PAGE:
Cervical cancer can affect women of all ages and walks of life, including many celebrities like Erin Andrews and Jessi Zazu of Those Darlins. Learn more about the dangerous disease, how to detect it, and how you can prevent it, here.
In the wake of Jessi Zazu‘s death at the age of 28, it’s more important than ever to educate yourself about the risk factors and treatment options for cervical cancer. Jessi, the lead singer of Those Darlins, suffered from the aggressive disease and had been battling it since 2016. It had spread to her lymphatic system, and as she said in an emotional December 2016 video, it was a “no cure” situation.
She’s not the only celebrity who’s been touched by the disease. Country singer Joey Feek, 40, went through a long, public battle with cervical cancer in 2016, chronicled on her husband Rory Feek‘s blog. Fans saw every facet of her experience, from her doctor visits, to hospice care, to the last moments she spent with her toddler, and her eventual death. ESPN host and Dancing With The Stars contestant Erin Andrews revealed in January 2017 that she had undergone surgery for cervical cancer in 2016!
1. What causes cervical cancer?
Cervical cancer is caused by abnormal changes in the cells of the cervix, the lower part of the uterus that opens into the vagina. It can be caused if a woman if infected with a high-risk type of the human papilloma virus (HPV), which can be transmitted through sexual contact with someone else who has it. An estimated 12,000 women in the United States are diagnosed with cervical cancer every year; approximately 4000 of those women pass away.
2. What are the symptoms of cervical cancer?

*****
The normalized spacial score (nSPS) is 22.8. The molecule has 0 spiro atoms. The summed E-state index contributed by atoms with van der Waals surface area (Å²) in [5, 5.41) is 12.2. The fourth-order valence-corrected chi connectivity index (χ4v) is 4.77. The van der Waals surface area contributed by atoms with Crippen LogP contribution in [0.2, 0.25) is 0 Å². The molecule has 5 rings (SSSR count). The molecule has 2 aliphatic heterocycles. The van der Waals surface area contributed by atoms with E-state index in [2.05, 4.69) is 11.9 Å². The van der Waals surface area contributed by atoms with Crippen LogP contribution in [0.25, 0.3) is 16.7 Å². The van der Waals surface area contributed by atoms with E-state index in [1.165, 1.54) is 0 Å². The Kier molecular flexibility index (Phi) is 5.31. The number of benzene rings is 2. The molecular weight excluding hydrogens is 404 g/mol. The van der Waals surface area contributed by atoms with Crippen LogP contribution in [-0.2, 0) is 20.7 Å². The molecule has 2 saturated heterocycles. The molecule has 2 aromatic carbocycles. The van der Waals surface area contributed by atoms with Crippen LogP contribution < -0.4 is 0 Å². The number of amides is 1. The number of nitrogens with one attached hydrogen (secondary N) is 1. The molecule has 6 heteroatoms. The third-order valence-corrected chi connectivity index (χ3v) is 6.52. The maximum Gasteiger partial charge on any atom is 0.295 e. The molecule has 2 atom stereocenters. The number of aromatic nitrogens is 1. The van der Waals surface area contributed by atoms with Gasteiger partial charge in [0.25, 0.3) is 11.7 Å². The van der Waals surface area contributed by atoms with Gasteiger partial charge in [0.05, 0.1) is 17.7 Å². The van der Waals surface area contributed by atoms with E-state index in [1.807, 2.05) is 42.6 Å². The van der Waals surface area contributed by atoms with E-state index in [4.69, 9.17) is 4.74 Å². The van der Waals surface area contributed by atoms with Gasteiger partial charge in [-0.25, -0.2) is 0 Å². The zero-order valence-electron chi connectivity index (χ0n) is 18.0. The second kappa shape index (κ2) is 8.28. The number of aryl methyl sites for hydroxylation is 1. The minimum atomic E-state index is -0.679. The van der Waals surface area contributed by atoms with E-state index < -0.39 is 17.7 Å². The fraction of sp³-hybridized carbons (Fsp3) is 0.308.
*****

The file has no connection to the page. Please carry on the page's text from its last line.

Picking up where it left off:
The symptoms of cervical cancer vary, and include: bleeding from the vagina that is not normal, such as bleeding between menstrual periods, after sex, or after menopause; pain in the lower belly or pelvis; pain during sex; and vaginal discharge that isn’t normal. Some women may not experience any symptoms at all, which brings us to our next point…
3. How is cervical cancer detected?
Cervical cancer can often be treated if it’s found early. Gynecologists recommend women get pap smears every one to two years for overall reproductive health; if the test comes out abnormal, your doctor can do further testing to determine the problem (HPV or other). You can also get the HPV vaccine, called Gardasil, which protects you against the high-risk type of HPV that causes most cervical cancer cases. Gardasil targets four strains of HPV, but it isn’t effective if the person already has the virus. The vaccine is recommended for children 11-12 years old and comes in three courses. Above all, keep an open dialogue with your doctor, and don’t be afraid to ask questions.
4. How is cervical cancer treated?
The most common forms of treatment are chemotherapy, surgery and radiation therapy, depending on how advanced the cancer is when detected. Surgical treatment might include a hysterectomy, a procedure in which the uterus is removed. Another route could be removal of the pelvic lymph nodes with or without removing both ovaries and the fallopian tube.
Erin Andrews underwent two surgeries, and though she didn’t reveal exactly what procedures she had done, she did share that after her second operation, doctors told her radiation and chemotherapy wouldn’t be necessary.
5. Who is most at risk for cervical cancer?
Aside from HPV, there are several other risk factors for cervical cancer. The cancer effects middle-aged women more often that younger women, though there are exceptions — Jessi, for example. The average age for people with the cancer is 48. Women with a history of cancer face the highest risk. Smokers and women with compromised immune systems, or infections like chlamydia are also at a higher risk.
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